Lodging Cost - $1,924.00
Meal Cost - $1,280.00
Other Cost -
Total Cost - $5,481.60

Additional family members - Yes


Sponsor(s) - Aspen Institute
Dates - January 12, 2001 - January 17, 2001 (6 days)
Location(s) - Grand Cayman Island, British West Indies

Purpose - To participate in a conference on U.S. policy toward Cuba
Notes - Spouse Rita Ackerman

Travel Cost - $1,784.20
Lodging Cost - $2,355.00
Meal Cost - $1,650.00
Other Cost -
Total Cost - $5,789.20

Additional family members - Yes


Sponsor(s) - Center for Middle East Peace and Economic Cooperation
Dates - August 7, 2001 - August 17, 2001 (11 days)
Location(s) - NY - London, England - Damascus, Syria - Jerusalem, Israel - Amman, Jordan - Jeddah, Saudi Arabia - Cairo, Egypt - Tel Aviv, Israel

Purpose - Fact-finding
Notes -

Travel Cost - $13,929.12
Lodging Cost - $1,872.66
Meal Cost - $36.00
Other Cost -
Total Cost - $15,837.78

Additional family members - No


Sponsor(s) - Long Island Federation of Labor
Dates - September 21, 2003 - September 22, 2003 (2 days)
Location(s) - Saratose Springs, NY

Purpose - Speak on federal issues
Notes - Meals included in lodgings

Travel Cost -
Lodging Cost - $133.64
Meal Cost -
Other Cost -
Total Cost - $133.64

Additional family members - No


Sponsor(s) - New York Stock Exchange
Dates - January 29, 2004 - January 30, 2004 (2 days)
Location(s) - New York, NY

Purpose - Educational (market issues)
Notes -

Travel Cost - $234.00
Lodging Cost - $308.03
Meal Cost - $165.99
Other Cost -
Total Cost - $708.02

Additional family members - No


Sponsor(s) - Chinese International Economic Cooperation Association
Dates - January 11, 2004 - January 15, 2004 (5 days)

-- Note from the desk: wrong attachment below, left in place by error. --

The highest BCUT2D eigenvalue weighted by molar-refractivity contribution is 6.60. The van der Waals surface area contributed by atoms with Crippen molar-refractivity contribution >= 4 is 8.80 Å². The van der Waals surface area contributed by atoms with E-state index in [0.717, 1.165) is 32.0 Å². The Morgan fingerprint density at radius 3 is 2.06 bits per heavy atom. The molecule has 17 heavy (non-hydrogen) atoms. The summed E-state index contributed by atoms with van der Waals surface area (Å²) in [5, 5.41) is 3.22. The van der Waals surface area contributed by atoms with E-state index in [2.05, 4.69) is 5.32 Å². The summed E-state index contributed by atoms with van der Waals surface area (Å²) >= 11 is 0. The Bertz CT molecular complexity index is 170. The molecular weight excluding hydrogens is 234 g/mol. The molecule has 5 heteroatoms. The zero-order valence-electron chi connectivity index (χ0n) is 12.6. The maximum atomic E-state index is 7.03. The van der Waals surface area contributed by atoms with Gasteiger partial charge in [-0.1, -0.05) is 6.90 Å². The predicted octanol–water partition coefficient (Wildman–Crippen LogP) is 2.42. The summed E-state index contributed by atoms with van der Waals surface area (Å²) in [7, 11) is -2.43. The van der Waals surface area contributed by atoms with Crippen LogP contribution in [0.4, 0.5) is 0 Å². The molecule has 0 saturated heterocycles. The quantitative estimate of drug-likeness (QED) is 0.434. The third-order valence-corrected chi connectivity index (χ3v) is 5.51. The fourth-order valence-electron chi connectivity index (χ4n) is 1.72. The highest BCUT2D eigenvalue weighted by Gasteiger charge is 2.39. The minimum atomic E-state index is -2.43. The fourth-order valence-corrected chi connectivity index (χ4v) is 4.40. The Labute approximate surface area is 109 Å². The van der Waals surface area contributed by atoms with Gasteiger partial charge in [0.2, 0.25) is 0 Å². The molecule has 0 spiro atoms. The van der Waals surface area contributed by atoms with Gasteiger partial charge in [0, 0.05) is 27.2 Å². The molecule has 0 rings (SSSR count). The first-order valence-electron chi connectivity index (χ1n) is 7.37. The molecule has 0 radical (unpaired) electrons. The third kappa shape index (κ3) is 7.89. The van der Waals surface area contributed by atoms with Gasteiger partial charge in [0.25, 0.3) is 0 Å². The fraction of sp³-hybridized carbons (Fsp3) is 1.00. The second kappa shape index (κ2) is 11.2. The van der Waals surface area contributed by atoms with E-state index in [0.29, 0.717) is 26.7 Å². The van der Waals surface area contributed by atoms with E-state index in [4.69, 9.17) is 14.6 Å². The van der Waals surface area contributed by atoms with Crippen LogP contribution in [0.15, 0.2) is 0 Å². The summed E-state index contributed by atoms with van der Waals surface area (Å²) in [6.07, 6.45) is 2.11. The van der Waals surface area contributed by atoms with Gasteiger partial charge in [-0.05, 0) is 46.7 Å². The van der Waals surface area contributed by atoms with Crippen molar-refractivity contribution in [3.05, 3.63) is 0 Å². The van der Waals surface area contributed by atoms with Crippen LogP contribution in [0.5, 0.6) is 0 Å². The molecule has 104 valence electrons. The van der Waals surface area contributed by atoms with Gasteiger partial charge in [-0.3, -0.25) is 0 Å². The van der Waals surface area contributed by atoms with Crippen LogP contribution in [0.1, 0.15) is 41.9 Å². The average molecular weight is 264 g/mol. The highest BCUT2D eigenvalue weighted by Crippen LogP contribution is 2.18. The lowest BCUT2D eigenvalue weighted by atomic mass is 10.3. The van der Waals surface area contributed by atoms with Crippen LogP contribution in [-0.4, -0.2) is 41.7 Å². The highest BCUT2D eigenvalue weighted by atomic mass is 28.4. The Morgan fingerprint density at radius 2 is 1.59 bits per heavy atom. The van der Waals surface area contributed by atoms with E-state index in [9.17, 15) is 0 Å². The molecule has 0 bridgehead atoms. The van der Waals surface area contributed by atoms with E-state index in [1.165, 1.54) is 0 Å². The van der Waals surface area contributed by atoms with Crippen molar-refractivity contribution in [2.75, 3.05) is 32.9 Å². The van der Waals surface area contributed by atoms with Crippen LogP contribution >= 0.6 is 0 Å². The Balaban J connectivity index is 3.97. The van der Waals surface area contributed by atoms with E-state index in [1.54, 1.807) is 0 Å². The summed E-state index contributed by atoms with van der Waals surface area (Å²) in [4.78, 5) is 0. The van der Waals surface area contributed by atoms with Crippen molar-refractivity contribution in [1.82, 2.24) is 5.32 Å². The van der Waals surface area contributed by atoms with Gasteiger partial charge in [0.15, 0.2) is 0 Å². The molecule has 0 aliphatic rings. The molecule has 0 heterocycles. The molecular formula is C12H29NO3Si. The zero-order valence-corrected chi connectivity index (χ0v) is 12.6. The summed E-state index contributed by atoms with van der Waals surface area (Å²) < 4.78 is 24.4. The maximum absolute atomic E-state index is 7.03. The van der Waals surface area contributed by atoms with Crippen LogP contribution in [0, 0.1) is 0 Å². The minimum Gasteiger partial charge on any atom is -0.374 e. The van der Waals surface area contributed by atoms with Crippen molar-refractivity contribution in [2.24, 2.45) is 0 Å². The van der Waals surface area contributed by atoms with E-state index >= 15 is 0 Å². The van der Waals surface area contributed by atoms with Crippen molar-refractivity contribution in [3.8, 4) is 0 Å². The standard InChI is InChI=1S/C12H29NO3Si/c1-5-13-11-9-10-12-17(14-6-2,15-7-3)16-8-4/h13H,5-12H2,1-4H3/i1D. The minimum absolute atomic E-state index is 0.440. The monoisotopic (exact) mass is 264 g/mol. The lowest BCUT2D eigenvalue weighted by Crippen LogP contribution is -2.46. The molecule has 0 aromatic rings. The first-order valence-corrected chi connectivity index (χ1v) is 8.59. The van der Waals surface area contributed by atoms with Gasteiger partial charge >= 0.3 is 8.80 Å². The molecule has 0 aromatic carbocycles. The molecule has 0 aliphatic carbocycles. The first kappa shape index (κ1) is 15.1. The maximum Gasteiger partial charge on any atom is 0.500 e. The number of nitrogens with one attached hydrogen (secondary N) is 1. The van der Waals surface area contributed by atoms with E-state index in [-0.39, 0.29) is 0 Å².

Location(s) - Taiwan

Purpose - Fact-finding
Notes - $70 for cell phone

Travel Cost - $3,700.00
Lodging Cost - $850.00
Meal Cost - $350.00
Other Cost - $70.00
Total Cost - $4,970.00

Additional family members - No


Sponsor(s) - NYSE
Dates - September 12, 2005 - September 12, 2005 (1 days)
Location(s) - New York, NY

Purpose - Learn about issues affecting the capital market
Notes -

Travel Cost - $248.20
Lodging Cost -
Meal Cost - $75.00
Other Cost -
Total Cost - $323.20

Additional family members - No

American RadioWorks |
(Photos: Franklin D. Roosevelt Presidential Library)

The First Family of Radio

When Franklin D. Roosevelt was elected president in 1932, he and first lady Eleanor Roosevelt both used the new medium of radio to reach into American homes like never before. They rallied the nation to combat the Great Depression and fight fascism. The Roosevelts forged an uncommonly personal relationship with the people. This documentary explores how FDR and ER's use of radio revolutionized the way Americans relate to the White House and its occupants.

Recent Posts

  • 11.17.14

    The Utility of a PhD

    Humanities professors at colleges and universities are re-thinking what it means to offer a PhD. The old model is proving unsustainable. It takes an average nine years to get a doctorate, but less than 60 percent of PhDs are finding tenure-track teaching jobs. This week, we look at a new report recommending academics view doctoral programs in a new light.
  • 11.10.14

    Radio: FDR’s ‘Natural Gift’

    President Franklin D. Roosevelt was a radio natural. He spoke in a confident, informal way, using simple words and phrases that were easy to grasp.
  • 11.12.14

    The Roosevelts as a political team

    Eleanor and Franklin Roosevelt were not the first White House couple to act as political partners, but they were the first to do so in such a public fashion.
  • 11.10.14

    Radio: The Internet of the 1930s

    Some predicted radio would be a powerful force for democratizing information and spreading knowledge to a vast population previously separated by geography or income. But the new technology also raised anxieties.